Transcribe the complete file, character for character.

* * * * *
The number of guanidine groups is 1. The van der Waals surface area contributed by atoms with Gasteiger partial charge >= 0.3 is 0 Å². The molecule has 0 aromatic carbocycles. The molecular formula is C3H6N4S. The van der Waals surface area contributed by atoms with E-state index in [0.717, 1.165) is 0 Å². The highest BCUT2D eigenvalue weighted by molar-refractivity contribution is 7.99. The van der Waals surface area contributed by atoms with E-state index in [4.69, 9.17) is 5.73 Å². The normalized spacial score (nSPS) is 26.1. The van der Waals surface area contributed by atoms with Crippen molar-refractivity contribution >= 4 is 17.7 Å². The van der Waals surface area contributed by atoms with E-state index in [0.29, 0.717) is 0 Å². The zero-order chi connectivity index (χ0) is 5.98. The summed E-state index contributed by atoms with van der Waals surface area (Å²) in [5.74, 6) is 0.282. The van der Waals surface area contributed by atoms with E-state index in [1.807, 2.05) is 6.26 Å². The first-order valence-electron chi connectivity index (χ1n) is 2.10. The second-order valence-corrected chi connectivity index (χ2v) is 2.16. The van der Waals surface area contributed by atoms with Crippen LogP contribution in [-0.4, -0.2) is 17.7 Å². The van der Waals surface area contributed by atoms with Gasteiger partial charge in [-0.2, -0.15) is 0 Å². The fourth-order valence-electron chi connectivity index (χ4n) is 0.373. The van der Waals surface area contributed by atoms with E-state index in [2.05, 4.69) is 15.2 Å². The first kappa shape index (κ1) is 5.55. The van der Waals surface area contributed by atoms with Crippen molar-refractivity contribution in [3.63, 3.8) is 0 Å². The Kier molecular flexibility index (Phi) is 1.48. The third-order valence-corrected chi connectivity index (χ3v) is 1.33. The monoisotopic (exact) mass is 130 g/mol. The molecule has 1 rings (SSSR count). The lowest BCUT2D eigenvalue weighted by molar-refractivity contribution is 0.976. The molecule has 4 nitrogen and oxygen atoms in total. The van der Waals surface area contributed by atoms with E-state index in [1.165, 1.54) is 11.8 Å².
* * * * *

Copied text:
The number of guanidine groups is 1. The van der Waals surface area contributed by atoms with Gasteiger partial charge >= 0.3 is 0 Å². The molecule has 0 aromatic carbocycles. The molecular formula is C3H6N4S. The van der Waals surface area contributed by atoms with E-state index in [0.717, 1.165) is 0 Å². The highest BCUT2D eigenvalue weighted by molar-refractivity contribution is 7.99. The van der Waals surface area contributed by atoms with E-state index in [4.69, 9.17) is 5.73 Å². The normalized spacial score (nSPS) is 26.1. The van der Waals surface area contributed by atoms with Crippen molar-refractivity contribution >= 4 is 17.7 Å². The van der Waals surface area contributed by atoms with E-state index in [0.29, 0.717) is 0 Å². The zero-order chi connectivity index (χ0) is 5.98. The summed E-state index contributed by atoms with van der Waals surface area (Å²) in [5.74, 6) is 0.282. The van der Waals surface area contributed by atoms with E-state index in [1.807, 2.05) is 6.26 Å². The first-order valence-electron chi connectivity index (χ1n) is 2.10. The second-order valence-corrected chi connectivity index (χ2v) is 2.16. The van der Waals surface area contributed by atoms with Crippen LogP contribution in [-0.4, -0.2) is 17.7 Å². The van der Waals surface area contributed by atoms with Gasteiger partial charge in [-0.2, -0.15) is 0 Å². The fourth-order valence-electron chi connectivity index (χ4n) is 0.373. The van der Waals surface area contributed by atoms with E-state index in [2.05, 4.69) is 15.2 Å². The first kappa shape index (κ1) is 5.55. The van der Waals surface area contributed by atoms with Crippen molar-refractivity contribution in [3.63, 3.8) is 0 Å². The Kier molecular flexibility index (Phi) is 1.48. The third-order valence-corrected chi connectivity index (χ3v) is 1.33. The monoisotopic (exact) mass is 130 g/mol. The molecule has 1 rings (SSSR count). The lowest BCUT2D eigenvalue weighted by molar-refractivity contribution is 0.976. The molecule has 4 nitrogen and oxygen atoms in total. The van der Waals surface area contributed by atoms with E-state index in [1.165, 1.54) is 11.8 Å².